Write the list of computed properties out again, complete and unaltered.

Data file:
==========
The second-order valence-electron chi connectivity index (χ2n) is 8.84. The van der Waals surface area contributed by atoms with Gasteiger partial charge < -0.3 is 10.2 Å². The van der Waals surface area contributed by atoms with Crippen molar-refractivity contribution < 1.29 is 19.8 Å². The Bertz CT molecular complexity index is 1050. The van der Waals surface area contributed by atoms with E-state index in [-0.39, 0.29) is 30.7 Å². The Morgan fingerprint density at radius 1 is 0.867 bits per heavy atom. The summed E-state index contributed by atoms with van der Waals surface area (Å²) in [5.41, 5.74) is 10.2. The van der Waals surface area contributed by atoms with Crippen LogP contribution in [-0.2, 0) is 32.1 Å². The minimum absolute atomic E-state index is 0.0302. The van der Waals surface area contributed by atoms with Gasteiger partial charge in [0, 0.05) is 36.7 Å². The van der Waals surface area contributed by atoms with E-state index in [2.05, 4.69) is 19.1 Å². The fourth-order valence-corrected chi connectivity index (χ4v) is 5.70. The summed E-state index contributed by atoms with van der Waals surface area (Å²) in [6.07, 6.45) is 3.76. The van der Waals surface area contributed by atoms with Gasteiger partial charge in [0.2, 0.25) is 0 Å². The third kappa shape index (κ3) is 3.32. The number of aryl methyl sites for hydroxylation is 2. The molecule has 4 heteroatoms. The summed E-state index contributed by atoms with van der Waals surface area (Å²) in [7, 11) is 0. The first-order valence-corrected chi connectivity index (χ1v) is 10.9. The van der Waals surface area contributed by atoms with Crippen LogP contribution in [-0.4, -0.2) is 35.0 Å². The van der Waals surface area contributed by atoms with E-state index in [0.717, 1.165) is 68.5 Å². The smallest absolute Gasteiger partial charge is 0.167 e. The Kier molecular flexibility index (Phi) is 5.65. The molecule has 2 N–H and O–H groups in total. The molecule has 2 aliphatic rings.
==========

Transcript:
The second-order valence-electron chi connectivity index (χ2n) is 8.84. The van der Waals surface area contributed by atoms with Gasteiger partial charge < -0.3 is 10.2 Å². The van der Waals surface area contributed by atoms with Crippen molar-refractivity contribution < 1.29 is 19.8 Å². The Bertz CT molecular complexity index is 1050. The van der Waals surface area contributed by atoms with E-state index in [-0.39, 0.29) is 30.7 Å². The Morgan fingerprint density at radius 1 is 0.867 bits per heavy atom. The summed E-state index contributed by atoms with van der Waals surface area (Å²) in [5.41, 5.74) is 10.2. The van der Waals surface area contributed by atoms with Crippen LogP contribution in [-0.2, 0) is 32.1 Å². The minimum absolute atomic E-state index is 0.0302. The van der Waals surface area contributed by atoms with Gasteiger partial charge in [0, 0.05) is 36.7 Å². The van der Waals surface area contributed by atoms with E-state index in [2.05, 4.69) is 19.1 Å². The fourth-order valence-corrected chi connectivity index (χ4v) is 5.70. The summed E-state index contributed by atoms with van der Waals surface area (Å²) in [6.07, 6.45) is 3.76. The van der Waals surface area contributed by atoms with Gasteiger partial charge in [0.2, 0.25) is 0 Å². The third kappa shape index (κ3) is 3.32. The number of aryl methyl sites for hydroxylation is 2. The molecule has 4 heteroatoms. The summed E-state index contributed by atoms with van der Waals surface area (Å²) in [7, 11) is 0. The first-order valence-corrected chi connectivity index (χ1v) is 10.9. The van der Waals surface area contributed by atoms with Crippen LogP contribution in [-0.4, -0.2) is 35.0 Å². The van der Waals surface area contributed by atoms with E-state index in [0.717, 1.165) is 68.5 Å². The smallest absolute Gasteiger partial charge is 0.167 e. The Kier molecular flexibility index (Phi) is 5.65. The molecule has 2 N–H and O–H groups in total. The molecule has 2 aliphatic rings.